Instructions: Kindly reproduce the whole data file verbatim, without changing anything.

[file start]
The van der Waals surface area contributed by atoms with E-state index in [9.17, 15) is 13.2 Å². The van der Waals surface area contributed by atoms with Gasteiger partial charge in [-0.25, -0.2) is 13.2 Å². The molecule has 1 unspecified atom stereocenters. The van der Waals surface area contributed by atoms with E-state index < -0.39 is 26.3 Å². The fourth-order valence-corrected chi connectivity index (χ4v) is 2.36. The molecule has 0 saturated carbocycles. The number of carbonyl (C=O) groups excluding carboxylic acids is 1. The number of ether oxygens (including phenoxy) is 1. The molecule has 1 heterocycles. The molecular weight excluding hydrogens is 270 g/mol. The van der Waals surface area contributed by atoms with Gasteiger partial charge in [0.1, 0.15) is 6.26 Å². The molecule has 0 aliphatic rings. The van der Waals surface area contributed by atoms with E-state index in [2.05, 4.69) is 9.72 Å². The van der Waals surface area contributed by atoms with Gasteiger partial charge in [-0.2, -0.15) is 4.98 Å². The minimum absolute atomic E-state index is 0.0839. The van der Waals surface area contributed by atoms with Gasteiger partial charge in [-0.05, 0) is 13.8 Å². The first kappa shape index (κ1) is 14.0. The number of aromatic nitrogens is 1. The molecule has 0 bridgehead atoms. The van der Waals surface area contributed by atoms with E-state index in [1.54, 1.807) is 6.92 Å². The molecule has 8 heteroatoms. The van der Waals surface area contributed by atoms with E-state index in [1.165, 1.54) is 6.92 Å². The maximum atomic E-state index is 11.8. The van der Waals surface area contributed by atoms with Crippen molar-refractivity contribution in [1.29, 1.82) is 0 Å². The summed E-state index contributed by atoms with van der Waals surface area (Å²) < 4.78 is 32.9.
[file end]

The van der Waals surface area contributed by atoms with E-state index in [9.17, 15) is 13.2 Å². The van der Waals surface area contributed by atoms with Gasteiger partial charge in [-0.25, -0.2) is 13.2 Å². The molecule has 1 unspecified atom stereocenters. The van der Waals surface area contributed by atoms with E-state index < -0.39 is 26.3 Å². The fourth-order valence-corrected chi connectivity index (χ4v) is 2.36. The molecule has 0 saturated carbocycles. The number of carbonyl (C=O) groups excluding carboxylic acids is 1. The number of ether oxygens (including phenoxy) is 1. The molecule has 1 heterocycles. The molecular weight excluding hydrogens is 270 g/mol. The van der Waals surface area contributed by atoms with Gasteiger partial charge in [0.1, 0.15) is 6.26 Å². The molecule has 0 aliphatic rings. The van der Waals surface area contributed by atoms with E-state index in [2.05, 4.69) is 9.72 Å². The van der Waals surface area contributed by atoms with Gasteiger partial charge in [-0.2, -0.15) is 4.98 Å². The minimum absolute atomic E-state index is 0.0839. The van der Waals surface area contributed by atoms with Gasteiger partial charge in [-0.05, 0) is 13.8 Å². The first kappa shape index (κ1) is 14.0. The number of aromatic nitrogens is 1. The molecule has 0 bridgehead atoms. The van der Waals surface area contributed by atoms with E-state index in [1.54, 1.807) is 6.92 Å². The molecule has 8 heteroatoms. The van der Waals surface area contributed by atoms with E-state index in [1.165, 1.54) is 6.92 Å². The maximum atomic E-state index is 11.8. The van der Waals surface area contributed by atoms with Crippen molar-refractivity contribution in [1.29, 1.82) is 0 Å². The summed E-state index contributed by atoms with van der Waals surface area (Å²) < 4.78 is 32.9.